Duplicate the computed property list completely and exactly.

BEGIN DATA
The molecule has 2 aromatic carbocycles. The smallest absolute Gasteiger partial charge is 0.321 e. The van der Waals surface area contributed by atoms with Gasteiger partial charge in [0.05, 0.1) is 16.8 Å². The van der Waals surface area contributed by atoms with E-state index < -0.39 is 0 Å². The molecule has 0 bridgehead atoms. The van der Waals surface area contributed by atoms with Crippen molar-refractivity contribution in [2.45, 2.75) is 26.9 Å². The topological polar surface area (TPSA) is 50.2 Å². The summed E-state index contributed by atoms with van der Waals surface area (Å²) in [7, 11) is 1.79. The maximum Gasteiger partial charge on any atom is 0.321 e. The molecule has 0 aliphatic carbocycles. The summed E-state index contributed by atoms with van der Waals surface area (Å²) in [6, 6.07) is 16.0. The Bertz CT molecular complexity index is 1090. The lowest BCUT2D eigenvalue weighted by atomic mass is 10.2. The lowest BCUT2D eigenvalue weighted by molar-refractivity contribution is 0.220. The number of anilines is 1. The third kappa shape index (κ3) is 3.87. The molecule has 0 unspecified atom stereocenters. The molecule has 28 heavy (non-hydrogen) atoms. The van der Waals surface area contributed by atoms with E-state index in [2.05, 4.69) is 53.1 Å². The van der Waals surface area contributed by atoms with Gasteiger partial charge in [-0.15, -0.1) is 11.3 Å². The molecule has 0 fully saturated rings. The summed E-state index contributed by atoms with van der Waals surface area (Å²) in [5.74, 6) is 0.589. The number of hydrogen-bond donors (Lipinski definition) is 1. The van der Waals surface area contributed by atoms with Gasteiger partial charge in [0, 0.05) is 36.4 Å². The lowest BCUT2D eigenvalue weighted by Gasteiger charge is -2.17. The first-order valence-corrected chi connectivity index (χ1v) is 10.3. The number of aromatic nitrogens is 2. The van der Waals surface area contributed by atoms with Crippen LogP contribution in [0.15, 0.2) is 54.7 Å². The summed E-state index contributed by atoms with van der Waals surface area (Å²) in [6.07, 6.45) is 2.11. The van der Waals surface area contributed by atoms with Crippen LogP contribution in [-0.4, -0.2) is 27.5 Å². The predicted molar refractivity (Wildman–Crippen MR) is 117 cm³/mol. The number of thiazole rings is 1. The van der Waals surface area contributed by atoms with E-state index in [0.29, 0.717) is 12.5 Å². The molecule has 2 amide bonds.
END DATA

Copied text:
The molecule has 2 aromatic carbocycles. The smallest absolute Gasteiger partial charge is 0.321 e. The van der Waals surface area contributed by atoms with Gasteiger partial charge in [0.05, 0.1) is 16.8 Å². The van der Waals surface area contributed by atoms with E-state index < -0.39 is 0 Å². The molecule has 0 bridgehead atoms. The van der Waals surface area contributed by atoms with Crippen molar-refractivity contribution in [2.45, 2.75) is 26.9 Å². The topological polar surface area (TPSA) is 50.2 Å². The summed E-state index contributed by atoms with van der Waals surface area (Å²) in [7, 11) is 1.79. The maximum Gasteiger partial charge on any atom is 0.321 e. The molecule has 0 aliphatic carbocycles. The summed E-state index contributed by atoms with van der Waals surface area (Å²) in [6, 6.07) is 16.0. The Bertz CT molecular complexity index is 1090. The lowest BCUT2D eigenvalue weighted by atomic mass is 10.2. The lowest BCUT2D eigenvalue weighted by molar-refractivity contribution is 0.220. The number of anilines is 1. The third kappa shape index (κ3) is 3.87. The molecule has 0 unspecified atom stereocenters. The molecule has 28 heavy (non-hydrogen) atoms. The van der Waals surface area contributed by atoms with E-state index in [2.05, 4.69) is 53.1 Å². The van der Waals surface area contributed by atoms with Gasteiger partial charge in [-0.15, -0.1) is 11.3 Å². The molecule has 0 fully saturated rings. The summed E-state index contributed by atoms with van der Waals surface area (Å²) in [5.74, 6) is 0.589. The number of hydrogen-bond donors (Lipinski definition) is 1. The van der Waals surface area contributed by atoms with Gasteiger partial charge in [0, 0.05) is 36.4 Å². The lowest BCUT2D eigenvalue weighted by Gasteiger charge is -2.17. The first-order valence-corrected chi connectivity index (χ1v) is 10.3. The number of aromatic nitrogens is 2. The van der Waals surface area contributed by atoms with Crippen LogP contribution in [0.15, 0.2) is 54.7 Å². The summed E-state index contributed by atoms with van der Waals surface area (Å²) in [6.07, 6.45) is 2.11. The van der Waals surface area contributed by atoms with Crippen LogP contribution in [-0.4, -0.2) is 27.5 Å². The predicted molar refractivity (Wildman–Crippen MR) is 117 cm³/mol. The number of thiazole rings is 1. The van der Waals surface area contributed by atoms with E-state index in [0.29, 0.717) is 12.5 Å². The molecule has 2 amide bonds.